The Courts and the testimony of handwriting experts
In judging whether or not a document is forged, a Trial Court can hear the testimony of an expert witness who has “special knowledge, skill, experience or training” in the procedure involved in the examination of forged documents.
This is based on the rule on expert witnesses in the Rules of Evidence. Section 49 of Rule 130 has been interpreted by the Supreme Court as a firm basis on which the opinion of an expert witness on handwriting may be received in evidence. (Luisa Navarro Marcos vs. Heirs of Dr. Andres Navarro, G.R. No. 198240, July 3, 2013, citing Tamani vs. Salvador, G.R. No. 171497, April 4, 2011)
But the Supreme Court has also made clear that resorting to a handwriting expert is not mandatory. While probably useful, handwriting experts are not indispensable in examining or comparing handwriting. Besides, the Trial Court should come to its own careful conclusion about authenticity based on its own examination of the documents.
Supreme Court decisions
Illustrative are the cases of Heirs of Gregorio vs. Court of Appeals, G.R. No. 117609, December 29, 1998, and Manzano vs. Garcia, November 28, 2011, G.R. No. 179323.
In Heirs of Gregorio, the Supreme Court said this about relying on handwriting experts:
Basic is the rule of evidence that when the subject of inquiry is the contents of a document, no evidence is admissible other than the original document itself except in the instances mentioned in Section 3, Rule 130 of the Revised Rules of Court. Mere photocopies of documents are inadmissible pursuant to the best evidence rule. This is especially true when the issue is that of forgery.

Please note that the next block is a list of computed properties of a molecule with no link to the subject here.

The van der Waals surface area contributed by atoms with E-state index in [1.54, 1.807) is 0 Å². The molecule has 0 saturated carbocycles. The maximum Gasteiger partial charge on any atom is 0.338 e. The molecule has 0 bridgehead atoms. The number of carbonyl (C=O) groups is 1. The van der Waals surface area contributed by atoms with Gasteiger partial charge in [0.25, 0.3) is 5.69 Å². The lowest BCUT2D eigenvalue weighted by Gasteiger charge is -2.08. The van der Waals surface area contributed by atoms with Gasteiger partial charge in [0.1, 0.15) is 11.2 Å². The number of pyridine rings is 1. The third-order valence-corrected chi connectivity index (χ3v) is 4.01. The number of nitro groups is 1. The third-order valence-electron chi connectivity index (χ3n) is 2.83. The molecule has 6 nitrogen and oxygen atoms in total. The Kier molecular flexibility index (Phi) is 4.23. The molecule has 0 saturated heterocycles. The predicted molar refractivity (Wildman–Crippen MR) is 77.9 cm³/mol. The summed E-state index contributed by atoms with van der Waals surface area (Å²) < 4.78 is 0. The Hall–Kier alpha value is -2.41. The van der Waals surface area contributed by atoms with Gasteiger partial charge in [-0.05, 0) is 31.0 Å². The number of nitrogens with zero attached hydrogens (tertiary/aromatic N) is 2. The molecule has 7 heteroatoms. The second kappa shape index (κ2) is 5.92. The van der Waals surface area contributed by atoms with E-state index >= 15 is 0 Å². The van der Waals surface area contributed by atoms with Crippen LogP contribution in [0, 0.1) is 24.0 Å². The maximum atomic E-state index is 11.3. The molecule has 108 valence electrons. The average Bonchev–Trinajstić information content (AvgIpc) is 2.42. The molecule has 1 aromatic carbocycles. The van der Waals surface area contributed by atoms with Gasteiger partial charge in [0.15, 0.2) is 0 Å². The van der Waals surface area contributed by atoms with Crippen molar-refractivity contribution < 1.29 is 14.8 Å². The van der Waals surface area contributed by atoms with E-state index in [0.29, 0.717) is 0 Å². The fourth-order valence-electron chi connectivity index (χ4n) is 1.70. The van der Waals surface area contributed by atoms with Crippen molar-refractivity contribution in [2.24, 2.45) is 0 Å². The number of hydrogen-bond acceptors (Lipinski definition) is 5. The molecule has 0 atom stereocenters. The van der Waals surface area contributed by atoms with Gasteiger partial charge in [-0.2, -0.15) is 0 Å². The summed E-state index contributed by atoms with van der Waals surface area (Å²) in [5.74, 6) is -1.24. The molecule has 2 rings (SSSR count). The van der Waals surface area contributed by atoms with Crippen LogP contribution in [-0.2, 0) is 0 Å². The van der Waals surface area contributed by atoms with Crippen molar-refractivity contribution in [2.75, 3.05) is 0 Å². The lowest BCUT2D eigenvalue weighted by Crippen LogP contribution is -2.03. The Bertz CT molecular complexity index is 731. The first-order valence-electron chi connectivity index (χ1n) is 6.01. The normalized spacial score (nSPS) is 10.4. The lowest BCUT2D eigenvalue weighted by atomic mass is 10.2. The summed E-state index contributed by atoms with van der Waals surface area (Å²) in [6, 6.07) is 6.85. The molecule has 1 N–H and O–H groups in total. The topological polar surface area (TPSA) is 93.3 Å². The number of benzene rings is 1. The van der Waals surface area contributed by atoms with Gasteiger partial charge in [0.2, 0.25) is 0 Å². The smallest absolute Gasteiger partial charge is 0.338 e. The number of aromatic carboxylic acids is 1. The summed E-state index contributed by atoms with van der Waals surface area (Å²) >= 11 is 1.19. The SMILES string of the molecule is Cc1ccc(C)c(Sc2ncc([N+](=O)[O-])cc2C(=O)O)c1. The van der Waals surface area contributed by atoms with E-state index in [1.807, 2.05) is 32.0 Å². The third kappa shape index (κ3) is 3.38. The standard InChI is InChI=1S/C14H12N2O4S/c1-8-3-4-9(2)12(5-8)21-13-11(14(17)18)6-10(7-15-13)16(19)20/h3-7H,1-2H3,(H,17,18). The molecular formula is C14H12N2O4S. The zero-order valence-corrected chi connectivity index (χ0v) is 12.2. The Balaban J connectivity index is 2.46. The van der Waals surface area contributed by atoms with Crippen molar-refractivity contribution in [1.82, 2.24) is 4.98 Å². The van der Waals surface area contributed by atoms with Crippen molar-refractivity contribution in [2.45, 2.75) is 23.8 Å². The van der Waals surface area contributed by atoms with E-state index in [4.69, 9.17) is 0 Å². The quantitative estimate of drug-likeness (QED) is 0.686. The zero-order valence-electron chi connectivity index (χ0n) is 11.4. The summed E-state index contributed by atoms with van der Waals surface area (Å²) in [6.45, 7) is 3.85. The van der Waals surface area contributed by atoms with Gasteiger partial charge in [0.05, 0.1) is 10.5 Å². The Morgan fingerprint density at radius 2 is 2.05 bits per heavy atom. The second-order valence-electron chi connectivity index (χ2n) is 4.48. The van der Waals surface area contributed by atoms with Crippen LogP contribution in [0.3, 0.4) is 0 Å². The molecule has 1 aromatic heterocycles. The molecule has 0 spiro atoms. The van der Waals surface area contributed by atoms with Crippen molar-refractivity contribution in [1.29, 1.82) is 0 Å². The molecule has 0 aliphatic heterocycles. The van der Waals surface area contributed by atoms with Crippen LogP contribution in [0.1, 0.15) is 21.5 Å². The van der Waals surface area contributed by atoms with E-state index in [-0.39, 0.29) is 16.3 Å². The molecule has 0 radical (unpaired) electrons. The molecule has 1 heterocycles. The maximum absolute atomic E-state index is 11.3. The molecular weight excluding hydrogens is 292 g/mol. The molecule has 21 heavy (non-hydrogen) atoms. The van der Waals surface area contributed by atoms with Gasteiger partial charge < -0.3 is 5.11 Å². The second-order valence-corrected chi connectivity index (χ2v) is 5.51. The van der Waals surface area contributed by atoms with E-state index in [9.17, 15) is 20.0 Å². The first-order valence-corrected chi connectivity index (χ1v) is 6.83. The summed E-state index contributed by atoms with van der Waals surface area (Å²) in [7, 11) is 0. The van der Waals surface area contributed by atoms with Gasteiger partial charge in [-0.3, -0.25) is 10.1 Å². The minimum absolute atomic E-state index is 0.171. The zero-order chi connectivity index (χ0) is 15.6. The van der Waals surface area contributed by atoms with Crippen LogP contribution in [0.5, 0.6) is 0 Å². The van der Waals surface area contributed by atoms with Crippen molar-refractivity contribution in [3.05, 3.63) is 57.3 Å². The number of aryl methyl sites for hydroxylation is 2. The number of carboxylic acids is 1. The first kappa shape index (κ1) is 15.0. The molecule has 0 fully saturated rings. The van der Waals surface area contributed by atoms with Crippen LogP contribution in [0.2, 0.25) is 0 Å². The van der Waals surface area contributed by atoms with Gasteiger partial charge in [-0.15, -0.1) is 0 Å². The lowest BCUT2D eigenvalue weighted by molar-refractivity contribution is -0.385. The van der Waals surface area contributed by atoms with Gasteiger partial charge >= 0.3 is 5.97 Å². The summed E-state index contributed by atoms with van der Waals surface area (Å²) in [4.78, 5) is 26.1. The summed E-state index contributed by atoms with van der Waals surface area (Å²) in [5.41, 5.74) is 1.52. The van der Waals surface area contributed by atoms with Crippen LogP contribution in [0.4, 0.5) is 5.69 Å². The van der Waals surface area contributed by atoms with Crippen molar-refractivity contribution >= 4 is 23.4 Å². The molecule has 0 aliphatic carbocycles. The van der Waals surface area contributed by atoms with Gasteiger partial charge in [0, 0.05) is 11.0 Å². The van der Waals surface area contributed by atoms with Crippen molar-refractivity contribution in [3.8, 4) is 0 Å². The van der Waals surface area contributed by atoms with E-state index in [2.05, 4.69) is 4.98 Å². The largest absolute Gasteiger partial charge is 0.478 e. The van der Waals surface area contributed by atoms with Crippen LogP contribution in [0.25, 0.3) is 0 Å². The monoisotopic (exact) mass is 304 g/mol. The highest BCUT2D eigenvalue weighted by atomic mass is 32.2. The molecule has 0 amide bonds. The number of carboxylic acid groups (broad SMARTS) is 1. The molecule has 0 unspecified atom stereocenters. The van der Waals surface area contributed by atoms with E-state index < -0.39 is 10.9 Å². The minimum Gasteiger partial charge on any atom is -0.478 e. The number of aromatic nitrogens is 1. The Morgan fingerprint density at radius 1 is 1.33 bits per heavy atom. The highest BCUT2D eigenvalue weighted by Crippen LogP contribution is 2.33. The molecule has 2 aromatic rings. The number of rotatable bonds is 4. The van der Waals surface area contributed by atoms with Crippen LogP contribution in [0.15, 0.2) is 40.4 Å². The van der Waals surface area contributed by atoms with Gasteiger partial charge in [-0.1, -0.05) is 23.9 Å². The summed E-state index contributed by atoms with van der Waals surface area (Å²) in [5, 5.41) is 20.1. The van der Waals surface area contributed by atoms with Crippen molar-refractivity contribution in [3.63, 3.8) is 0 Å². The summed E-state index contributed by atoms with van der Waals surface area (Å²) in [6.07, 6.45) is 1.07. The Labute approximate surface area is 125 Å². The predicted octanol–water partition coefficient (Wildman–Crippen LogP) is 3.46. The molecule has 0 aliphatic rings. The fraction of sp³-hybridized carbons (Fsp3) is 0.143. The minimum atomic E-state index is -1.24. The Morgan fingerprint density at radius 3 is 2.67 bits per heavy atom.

As a rule, forgery cannot be presumed and must be proved by clear, positive and convincing evidence and the burden of proof lies on the party alleging forgery. The best evidence of a forged signature in an instrument is the instrument itself reflecting the alleged forged signature. The fact of forgery can only be established by a comparison between the alleged forged signature and the authentic and genuine signature of the person whose signature is theorized upon to have been forged. Without the original document containing the alleged forged signature, one cannot make a definitive comparison which would establish forgery. A comparison based on a mere xerox copy or reproduction of the document under controversy cannot produce reliable results.